Why does a cell need to maintain its shape? What happens if we take away the cytoskeleton from an animal cell or what happens if we take the cell wall from the plant cell?

1 Answer
Aug 22, 2017

Plants, specifically, would wilt, and all cells would suffer a decrease in surface area - to - volume ratio.


The plant cell is far easier to answer. Plant cells, at least in the stem, rely on turgidity to remain straight. The central vacuole exerts pressure on the cell wall, keeping it a solid rectangular prism. This results in a straight stem. The opposite of turgidity is flaccidity, or in other terms, wilting. Without the cell wall, the plant would wilt. Note that this is only taking into account the effects on the shape of the cell.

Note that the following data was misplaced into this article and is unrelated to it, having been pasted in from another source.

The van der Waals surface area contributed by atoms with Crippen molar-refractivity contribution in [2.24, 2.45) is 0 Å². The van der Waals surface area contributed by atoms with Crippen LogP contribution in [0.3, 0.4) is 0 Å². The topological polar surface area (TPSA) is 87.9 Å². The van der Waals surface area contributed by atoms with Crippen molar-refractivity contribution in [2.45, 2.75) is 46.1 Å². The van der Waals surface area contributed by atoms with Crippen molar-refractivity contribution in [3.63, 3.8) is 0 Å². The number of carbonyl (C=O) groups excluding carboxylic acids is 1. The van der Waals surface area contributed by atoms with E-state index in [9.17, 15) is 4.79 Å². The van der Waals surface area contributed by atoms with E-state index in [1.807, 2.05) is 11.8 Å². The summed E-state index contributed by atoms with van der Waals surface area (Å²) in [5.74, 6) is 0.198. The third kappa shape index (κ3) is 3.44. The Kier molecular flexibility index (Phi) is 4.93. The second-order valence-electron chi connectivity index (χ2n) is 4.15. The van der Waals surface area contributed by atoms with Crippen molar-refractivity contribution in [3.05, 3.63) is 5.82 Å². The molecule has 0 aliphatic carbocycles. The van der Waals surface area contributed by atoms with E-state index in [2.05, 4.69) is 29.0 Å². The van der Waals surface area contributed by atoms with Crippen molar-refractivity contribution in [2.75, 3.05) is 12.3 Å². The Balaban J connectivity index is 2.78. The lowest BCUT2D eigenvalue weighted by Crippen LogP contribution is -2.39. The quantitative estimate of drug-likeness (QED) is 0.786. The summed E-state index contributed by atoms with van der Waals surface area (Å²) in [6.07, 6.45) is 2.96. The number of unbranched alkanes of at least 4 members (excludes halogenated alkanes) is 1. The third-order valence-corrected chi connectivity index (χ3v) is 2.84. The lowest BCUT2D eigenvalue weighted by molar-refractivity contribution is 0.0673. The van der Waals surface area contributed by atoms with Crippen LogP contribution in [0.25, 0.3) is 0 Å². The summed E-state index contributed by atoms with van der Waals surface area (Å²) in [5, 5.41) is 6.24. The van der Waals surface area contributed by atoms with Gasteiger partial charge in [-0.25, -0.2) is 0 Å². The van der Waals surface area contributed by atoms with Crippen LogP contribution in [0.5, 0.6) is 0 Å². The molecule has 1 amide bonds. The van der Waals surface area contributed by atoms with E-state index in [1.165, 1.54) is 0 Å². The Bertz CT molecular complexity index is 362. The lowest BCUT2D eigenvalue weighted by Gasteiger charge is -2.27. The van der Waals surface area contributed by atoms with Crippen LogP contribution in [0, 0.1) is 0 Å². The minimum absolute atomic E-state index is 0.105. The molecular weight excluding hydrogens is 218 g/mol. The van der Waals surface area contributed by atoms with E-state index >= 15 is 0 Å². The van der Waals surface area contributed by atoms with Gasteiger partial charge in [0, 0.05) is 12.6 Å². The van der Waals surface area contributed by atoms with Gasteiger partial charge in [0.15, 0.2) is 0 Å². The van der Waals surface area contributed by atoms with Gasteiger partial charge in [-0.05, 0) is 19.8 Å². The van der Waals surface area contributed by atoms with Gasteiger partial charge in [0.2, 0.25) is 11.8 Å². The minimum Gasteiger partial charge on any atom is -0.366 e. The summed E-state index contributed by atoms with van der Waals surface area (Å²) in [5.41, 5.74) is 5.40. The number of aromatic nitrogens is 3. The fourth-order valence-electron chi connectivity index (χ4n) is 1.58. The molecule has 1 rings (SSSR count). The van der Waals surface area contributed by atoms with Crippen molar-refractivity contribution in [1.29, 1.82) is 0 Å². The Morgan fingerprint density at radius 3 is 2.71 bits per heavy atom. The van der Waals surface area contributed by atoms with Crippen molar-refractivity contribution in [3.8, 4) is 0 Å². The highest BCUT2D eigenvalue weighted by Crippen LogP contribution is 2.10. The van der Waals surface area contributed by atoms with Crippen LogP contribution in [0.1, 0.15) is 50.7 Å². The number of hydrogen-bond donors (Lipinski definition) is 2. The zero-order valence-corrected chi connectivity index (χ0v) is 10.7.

In an animal cell, the effect would be less visible if, again, we only consider the effects that the change in shape would have. (No cytoskeleton or cell wall would spell disaster for cell division!) The biggest problem would be a decreased surface area - to - volume ratio. A high surface area - to - volume ratio allows more things like nutrients, excretions, and secretions to enter or exit the cell. This is because more surface area exists across which molecules may diffuse, relative to the cell's volume. To have a high surface area - to - volume ratio, cells must be flat in shape and often dimpled or covered in villi. Without the cytoskeleton, the cell would naturally become spherical. To lose its shape would be to dramatically lower a cell's efficiency.